DTV ready?

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  #1  
Old 02-02-09, 04:03 AM
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DTV ready?

All my TVs are analog but I bought those conversion boxes back in the spring. While I sometimes have trouble with marginal signals, over all I'm satisfied with them and even get a few extra channels

I noticed the last couple of times I watched the news on the local CBS channel that they had a notice that would scroll across the screen at least once during the news. Basically it said that when the day to switch to digital comes, the majority of their viewers who have cable will notice no difference but the few who recieve digital signal over the air may not be able to view their channel until the end of may
apparently when they take down their analog attenna, the digital antenna goes off line too

All the fuss over some folks not getting their conversion boxes [the change over has been advertised for over a year] and it's the TV station who dropped the ball..... and our local station probably isn't the only one
 
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Old 02-02-09, 07:55 AM
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This whole switchover to digital has been a fiasco. That's assuming it really happens on February 17 and I see Congress is still monkeying with changing the actual date of the transition.

Locally, the VHF TV stations went to UHF for their digital transmissions, so everyone changed to a UHF antenna. Now we found out that on February 17, we need to do a "channel rescan" as they are going back to VHF for their permanent digital transmissions. So those of us who thought we WERE compliant and receiving a good strong DTV signal will now have to see if the new VHF frequency (and new transmitter location) totally changes our antenna orientation. I THOUGHT I was going to get good reception on digital, but now its going to be an unknown seeing how stations have been operating at reduced digital output, temporary transmitter locations, and temporary channel assignments. Isn't technology wonderful?
 
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Old 02-07-09, 04:48 AM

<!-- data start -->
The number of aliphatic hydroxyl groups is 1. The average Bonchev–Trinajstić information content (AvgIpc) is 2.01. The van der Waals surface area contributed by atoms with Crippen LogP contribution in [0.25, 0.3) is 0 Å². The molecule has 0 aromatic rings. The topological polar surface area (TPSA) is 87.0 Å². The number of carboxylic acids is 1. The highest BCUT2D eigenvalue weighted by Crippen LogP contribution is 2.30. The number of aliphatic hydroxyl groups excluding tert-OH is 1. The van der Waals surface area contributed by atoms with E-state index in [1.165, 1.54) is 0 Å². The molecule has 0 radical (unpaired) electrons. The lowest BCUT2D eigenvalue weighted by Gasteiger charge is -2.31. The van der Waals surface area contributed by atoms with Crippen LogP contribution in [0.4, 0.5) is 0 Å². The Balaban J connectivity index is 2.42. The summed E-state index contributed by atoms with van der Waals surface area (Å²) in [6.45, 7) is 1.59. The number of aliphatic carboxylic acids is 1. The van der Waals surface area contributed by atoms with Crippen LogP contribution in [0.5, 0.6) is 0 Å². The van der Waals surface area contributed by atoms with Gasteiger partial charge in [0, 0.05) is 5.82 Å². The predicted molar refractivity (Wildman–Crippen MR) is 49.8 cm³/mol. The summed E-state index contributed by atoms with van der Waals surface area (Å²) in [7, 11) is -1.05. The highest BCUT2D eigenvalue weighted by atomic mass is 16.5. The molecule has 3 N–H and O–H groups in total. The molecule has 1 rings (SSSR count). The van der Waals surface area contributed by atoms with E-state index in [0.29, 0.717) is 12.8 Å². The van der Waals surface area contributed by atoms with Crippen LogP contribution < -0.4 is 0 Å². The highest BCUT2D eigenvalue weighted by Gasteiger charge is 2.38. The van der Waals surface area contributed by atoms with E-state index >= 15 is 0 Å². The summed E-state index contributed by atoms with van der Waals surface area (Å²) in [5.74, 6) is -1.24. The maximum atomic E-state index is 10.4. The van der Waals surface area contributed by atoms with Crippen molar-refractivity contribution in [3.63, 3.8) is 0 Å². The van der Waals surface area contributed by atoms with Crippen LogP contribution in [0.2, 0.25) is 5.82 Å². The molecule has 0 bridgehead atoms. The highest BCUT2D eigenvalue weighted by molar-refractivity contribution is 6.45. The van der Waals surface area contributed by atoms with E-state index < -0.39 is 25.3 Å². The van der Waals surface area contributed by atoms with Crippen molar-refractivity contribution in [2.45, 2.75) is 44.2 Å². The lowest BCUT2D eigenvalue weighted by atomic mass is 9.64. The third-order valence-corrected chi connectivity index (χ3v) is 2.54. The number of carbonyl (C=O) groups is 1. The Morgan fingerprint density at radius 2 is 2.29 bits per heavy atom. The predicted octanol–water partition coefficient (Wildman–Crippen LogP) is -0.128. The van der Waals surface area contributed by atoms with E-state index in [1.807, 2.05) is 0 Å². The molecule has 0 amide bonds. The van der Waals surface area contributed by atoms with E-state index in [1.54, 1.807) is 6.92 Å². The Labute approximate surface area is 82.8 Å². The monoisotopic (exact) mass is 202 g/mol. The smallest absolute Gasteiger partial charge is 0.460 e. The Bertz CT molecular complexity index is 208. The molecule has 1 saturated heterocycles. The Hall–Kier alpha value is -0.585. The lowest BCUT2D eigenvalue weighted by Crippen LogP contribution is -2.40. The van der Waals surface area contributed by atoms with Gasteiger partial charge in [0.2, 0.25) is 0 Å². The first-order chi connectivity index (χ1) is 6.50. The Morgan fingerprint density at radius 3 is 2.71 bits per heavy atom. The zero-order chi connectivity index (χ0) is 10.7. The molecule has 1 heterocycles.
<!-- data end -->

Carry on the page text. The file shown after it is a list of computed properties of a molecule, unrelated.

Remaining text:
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The change to digital transmission has more good points than bad but I really question the need to again postpone the changeover. From what I have read the position is that some six million people have yet to make the necessary moves to continue receiving over the airwaves television programming.

Six million in a country of more than 300 million? That's two friggin' percent! Everyone else is supposed to stop progress for just two percent of the population? As John Stossell would say, "Give me a break!"

It's not like the digital transition has been a big secret either. It's been in all the newspapers and on many television shows the past year. My local PBS stations broadcast blurbs about the transition several times a week, a local broadcast station has a call-in show every Monday during the evening news, all the lower-priced stores like Wal*Mart and Rite Aid have the converters in their weekly ads along with other stores having them in their advertising on a regular basis.

I'm on ultra basic cable and I got one of the converter "coupons" (more like a credit card) and bought a converter for ten bucks out-of-pocket. It sort of works but that is more because I live in a hollow and almost need cable to get any kind of watchable picture. I put the converter away for possible use at some later date when I get really POed at Comcast.

I say, just do the conversion and get it over with. If 2% of the population is so brain-dead that they don't know of the change by now they won't be helped by any four month delay.
 
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Old 02-07-09, 04:59 PM
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But a lot of stations are planing to stop analog on Feb. 17 any way. The bill only gives them the option not to. Some analog signals will still go dark February 17 | Geek.com
 
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Old 02-08-09, 04:36 AM
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Originally Posted by furd View Post
It's not like the digital transition has been a big secret either. It's been in all the newspapers and on many television shows the past year. My local PBS stations broadcast blurbs about the transition several times a week
One of the crazy things I noticed about the digital channels was when I first set up my convertor boxes was a channel, not available on analog, that was dedicated to explaining what you needed to do if you had analog and no cable. If you needed the info - you couldn't get that channel and if you could get it - you didn't needed it
 
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Old 02-08-09, 07:26 AM
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That's funny Mark!
Makes me think about when I'm watching the afternoon news and they're ready to give the traffic report to those about to leave work. Well if they're leaving their workplace, then they're not at home watching the traffic report! Duh! Can never figure that one out.
 
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Old 02-08-09, 11:57 AM
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Yeah, but my dad, when he retired, moved to the country, turned on the evening local news to watch the traffic report and read the obituaries to make sure he hadn't died. He fought the Atlanta traffic for 37 years, and just laughed when he watched the gridlock.
 
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